Our data identify a novel role of nuclear F-actin structures in DNA replication in human cells. We provide several lines of evidence that nuclear F-actin plays a pivotal role in orchestrating the rapid response to replication interference, promoting chromosome stability upon mild genotoxic treatments. Specifically, we detect transient and dynamic F-actin structures that form in a normal S phase, mostly represented by small foci and patches, and more rarely by longer filaments. All of these structures are rapidly induced by replication stress and are associated with replication sites. F-actin structures observed in this context are distinct from filaments and patches previously detected by actin-CB expression in response to various stimuli34,35,37,38 – including prolonged fork stalling44 – and may largely escape detection by standard live imaging given their thin structure and transient nature. This was recently exemplified by the identification of novel and transient “actin droplets” mediating androgen signaling, which could only be detected by super-resolution live-cell microscopy63. Although the use of these refined imaging approaches in future studies will likely reveal additional mechanistic details, the fixed cell imaging we performed by spiking endogenous nuclear actin with low amounts of tagged actin already allowed us to reveal a complex network of F-actin structures, establishing frequent contacts with replication sites and extending upon replication stress, consistent with a global role of F-actin in replication fork plasticity.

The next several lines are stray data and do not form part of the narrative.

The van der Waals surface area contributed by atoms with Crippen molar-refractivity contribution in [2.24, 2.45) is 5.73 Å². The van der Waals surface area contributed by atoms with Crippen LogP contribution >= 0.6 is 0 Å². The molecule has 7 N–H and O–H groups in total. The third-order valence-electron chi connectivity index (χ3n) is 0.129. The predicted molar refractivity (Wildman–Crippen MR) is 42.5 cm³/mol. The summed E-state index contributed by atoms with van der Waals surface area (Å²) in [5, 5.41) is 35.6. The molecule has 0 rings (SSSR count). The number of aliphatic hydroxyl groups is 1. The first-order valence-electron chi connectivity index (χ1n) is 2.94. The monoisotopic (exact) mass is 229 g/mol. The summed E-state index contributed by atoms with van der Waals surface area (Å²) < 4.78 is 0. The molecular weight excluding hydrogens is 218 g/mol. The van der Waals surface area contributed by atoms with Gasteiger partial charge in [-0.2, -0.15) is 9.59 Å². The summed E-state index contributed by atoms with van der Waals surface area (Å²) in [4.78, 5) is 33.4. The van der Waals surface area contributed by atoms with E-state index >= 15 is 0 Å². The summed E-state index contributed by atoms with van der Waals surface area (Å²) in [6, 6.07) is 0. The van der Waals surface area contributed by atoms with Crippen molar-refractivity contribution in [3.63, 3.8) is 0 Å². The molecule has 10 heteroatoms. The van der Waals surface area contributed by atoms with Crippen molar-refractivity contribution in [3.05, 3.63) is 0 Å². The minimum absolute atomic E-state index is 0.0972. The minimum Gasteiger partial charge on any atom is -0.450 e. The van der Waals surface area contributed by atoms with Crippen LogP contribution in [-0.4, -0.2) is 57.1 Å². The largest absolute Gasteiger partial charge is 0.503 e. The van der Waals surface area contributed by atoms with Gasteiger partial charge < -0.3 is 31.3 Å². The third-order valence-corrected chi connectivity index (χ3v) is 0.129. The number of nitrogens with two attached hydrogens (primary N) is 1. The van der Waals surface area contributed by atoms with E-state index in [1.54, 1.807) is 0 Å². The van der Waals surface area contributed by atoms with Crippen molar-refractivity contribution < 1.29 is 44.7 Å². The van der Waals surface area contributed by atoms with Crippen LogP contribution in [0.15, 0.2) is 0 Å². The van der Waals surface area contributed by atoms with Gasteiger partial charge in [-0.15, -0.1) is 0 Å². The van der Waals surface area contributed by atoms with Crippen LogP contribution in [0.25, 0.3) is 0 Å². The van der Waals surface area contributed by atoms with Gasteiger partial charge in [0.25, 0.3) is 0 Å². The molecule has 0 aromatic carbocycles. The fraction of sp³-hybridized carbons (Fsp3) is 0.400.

We show that nuclear actin polymerization acts as a critical determinant in the choice between alternative mechanisms of DNA damage tolerance during replication, i.e. replication fork reversal vs repriming. Our data suggest that nuclear F-actin is per se dispensable for fork reversal; although we cannot exclude that nuclear actin polymerization may also facilitate fork remodelling, our data strongly suggest the regulation of PrimPol as key molecular function of nuclear actin polymerization in orchestrating fork plasticity and protecting chromosome integrity upon mild replication interference. Both, fork reversal and repriming require accumulation of RPA-coated ssDNA11,17, which is typically observed upon stalling of leading strand synthesis at DNA lesions, while unwinding by the replicative helicase and lagging strand synthesis proceed beyond the lesion (uncoupled fork; Fig. 6c). However, while PrimPol-mediated repriming is promoted by direct interaction with RPA and de novo DNA synthesis by its primase activity64, replication fork reversal is a complex reaction5, requiring partial exchange of RPA with RAD51 – catalysed by the action of RAD51 paralogs11,65 – and the concerted action of SMARCAL1, ZRANB3 and HLTF translocases8,9,10, differentially activated by RAD51 and its cofactors54 (Fig. 6c). We propose that polymerizing F-actin in proximity to replication factories may limit deregulated access of PrimPol to ssDNA, which would lead to an excessively discontinuous DNA synthesis and may saturate the cellular capacity for post-replicative gap-filling19,21. Considering that RPA-coated ssDNA is proposed to extrude as a loop from the replication center, preventing unlimited access of PrimPol to RPA-coated ssDNA may be required to stabilize the uncoupled fork and to kinetically allow the complex biochemical reactions required for fork reversal. In this context, defective nuclear actin polymerization could provide deregulated access of PrimPol to ssDNA gaps at uncoupled forks, rapidly filling ssDNA regions and thereby preventing fork remodeling (Supplementary Fig. 6c). The impact of PrimPol deregulation on chromosomal instability upon mild genotoxic stress is in line with recent evidence: although PrimPol activation may promote cellular resistance to genotoxic treatments in specific genetic backgrounds that are defective for replication fork remodelling or protection10,22, its excessive activation was also recently linked to reduced cellular fitness and increased chromosomal instability61,62, highlighting the physiological relevance of keeping PrimPol activity under tight control.